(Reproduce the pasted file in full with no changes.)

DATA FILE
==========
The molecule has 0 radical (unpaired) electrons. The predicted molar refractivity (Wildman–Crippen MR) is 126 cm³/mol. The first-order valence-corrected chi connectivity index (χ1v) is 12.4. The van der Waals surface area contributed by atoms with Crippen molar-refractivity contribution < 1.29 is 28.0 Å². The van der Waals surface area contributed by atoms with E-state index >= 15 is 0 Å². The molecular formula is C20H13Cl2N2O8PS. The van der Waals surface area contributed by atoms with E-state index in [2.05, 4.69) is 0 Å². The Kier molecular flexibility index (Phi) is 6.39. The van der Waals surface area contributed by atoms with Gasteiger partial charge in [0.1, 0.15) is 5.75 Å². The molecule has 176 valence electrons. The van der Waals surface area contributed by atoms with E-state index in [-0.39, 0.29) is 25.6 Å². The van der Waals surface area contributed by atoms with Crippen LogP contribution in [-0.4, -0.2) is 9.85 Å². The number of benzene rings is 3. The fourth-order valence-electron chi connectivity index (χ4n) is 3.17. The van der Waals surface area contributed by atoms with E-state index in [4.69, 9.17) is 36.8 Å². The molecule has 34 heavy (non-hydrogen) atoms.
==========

The molecule has 0 radical (unpaired) electrons. The predicted molar refractivity (Wildman–Crippen MR) is 126 cm³/mol. The first-order valence-corrected chi connectivity index (χ1v) is 12.4. The van der Waals surface area contributed by atoms with Crippen molar-refractivity contribution < 1.29 is 28.0 Å². The van der Waals surface area contributed by atoms with E-state index >= 15 is 0 Å². The molecular formula is C20H13Cl2N2O8PS. The van der Waals surface area contributed by atoms with E-state index in [2.05, 4.69) is 0 Å². The Kier molecular flexibility index (Phi) is 6.39. The van der Waals surface area contributed by atoms with Gasteiger partial charge in [0.1, 0.15) is 5.75 Å². The molecule has 176 valence electrons. The van der Waals surface area contributed by atoms with E-state index in [-0.39, 0.29) is 25.6 Å². The van der Waals surface area contributed by atoms with Crippen LogP contribution in [-0.4, -0.2) is 9.85 Å². The number of benzene rings is 3. The fourth-order valence-electron chi connectivity index (χ4n) is 3.17. The van der Waals surface area contributed by atoms with E-state index in [4.69, 9.17) is 36.8 Å². The molecule has 34 heavy (non-hydrogen) atoms.